Posts Tagged ‘programming’

Nikon SDK C# Wrapper Library Lets You Control Your DSLR from Your Computer


Nikon released software development kits (SDKs) for its SLRs some time ago, allowing for developers to create software that play nice with Nikon cameras. Using the company’s DSLR SDKs, savvy programmers can develop software that controls camera functions such as aperture, shutter speed and even shutter release.

Unfortunately, Nikon’s SDKs are notoriously difficult to work with. But if you’re just dying to control your SLR from your computer, SourceForge user Thomas Dideriksen has kindly done the heavy lifting for you by putting together an open source C# wrapper library that allows you to do just that.
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Flickr Photos Turned into Photomosaics

For a Yahoo HackU programming competition, a group of students at the University of Washington created FlickrMosaic, a simple app that creates photomosaics from Flickr photographs. The website randomly selects a Creative Commons-licensed photograph from Flickr, then begins transforming it into a photomosaic by adding other photos as small squares.

Sadly, the app is limited to random photos, meaning you can’t provide it one of your own to transform. Hopefully that gets added in the future though — it could be a super simple way to create a nifty image.

Putting Faces to the Names Found on Photoshop’s Splash Screen

Every time you launch Photoshop, you’re greeted momentarily with a splash screen showing a cloud of names that give credit to the people who have worked on the program. This “Behind the Splash Screen” video introduces you to some of the people whose names are found there, and provides some background on how Photoshop CS5 was developed (as well as the huge challenges they faced).
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Extracting Web Colors from Photographs

Have you ever come across a website where the colors of the page are based on the photograph being displayed? Here are some examples of what I mean:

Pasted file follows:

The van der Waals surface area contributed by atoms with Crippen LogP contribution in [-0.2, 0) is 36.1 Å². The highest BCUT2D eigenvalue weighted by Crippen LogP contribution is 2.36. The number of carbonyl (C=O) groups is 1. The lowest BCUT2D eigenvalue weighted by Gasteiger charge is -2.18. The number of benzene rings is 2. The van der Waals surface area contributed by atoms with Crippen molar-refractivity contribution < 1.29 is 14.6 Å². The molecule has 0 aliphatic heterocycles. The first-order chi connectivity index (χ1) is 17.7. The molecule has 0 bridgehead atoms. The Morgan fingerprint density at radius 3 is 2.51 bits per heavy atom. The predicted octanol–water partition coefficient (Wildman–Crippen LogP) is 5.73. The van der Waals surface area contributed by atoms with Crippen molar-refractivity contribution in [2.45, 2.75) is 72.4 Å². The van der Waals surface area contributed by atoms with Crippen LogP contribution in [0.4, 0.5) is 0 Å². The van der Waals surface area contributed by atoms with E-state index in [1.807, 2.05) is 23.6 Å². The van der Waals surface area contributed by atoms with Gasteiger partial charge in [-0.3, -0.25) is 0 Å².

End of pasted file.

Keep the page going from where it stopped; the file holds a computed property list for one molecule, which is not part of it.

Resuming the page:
Notice how the background color of the gallery isn’t fixed, but instead depends on the dominant color in the particular photograph being displayed. Now, you could use the colors extracted from photographs for a variety of purposes depending on your level of expertise and the purposes you have in mind.

In this post I’ll briefly cover a few ways you can extract useful web colors from your photos.

The Color extract PHP Class

Difficulty: Hard

colorextractIf web development is you’re thing, and you’re comfortable with PHP, there’s a great PHP class over at that you can download called Color extract.

Download it, upload it to your web server, include the class in your PHP file, and it can turn an image file path that you give it into an array of the most dominant color tones that appear in your photograph.

You can then use these color tones however you’d like. In the examples above, I simply took the most dominant color tone, as determined by Color extract, and used it as the background color for each page.

Though this is one of the more difficult ways to extract colors from your photographs, you can use it to make your web pages dynamic, automatically setting the background colors based on the colors in your photographs.

Similar classes or functions probably exist for your scripting/programming language of choice. Just do a Google search to find them!

Manual Extraction

Difficulty: Medium

A second way you can extract web (hex) colors from your photos is by eyeballing it and doing it manually. If you have Photoshop, you can use the eyedropper tool to select a color, and then open up the color picker to view the hex color code of that color.


Most image editing programs should have a way for you to view the hex color of selected colors. Another option for manual extraction is to use a lightweight program designed specifically for extracting colors. Do a quick search on for “color picker“, and you’ll find what you need for your operating system.

The downside to this method is that it might be more difficult to find a suitable color that works well, since colors can differ greatly from pixel to pixel. On the other hand it gives you a much greater degree of flexibility in choosing the color you’d like, since automated methods often fail when the color distribution in photographs is abnormal/non-uniform.


Difficulty: Easy


Finally, there’s quite a few web services that are more than happy to do all the work for you. ColorSuckr is one such service. All you need to do is enter the URL of the image you’d like suckr the colors from, and the service will return the hex color codes of the dominant colors.

If you extract web colors from your photographs in ways I didn’t mention in this article, please share it with us in the comments!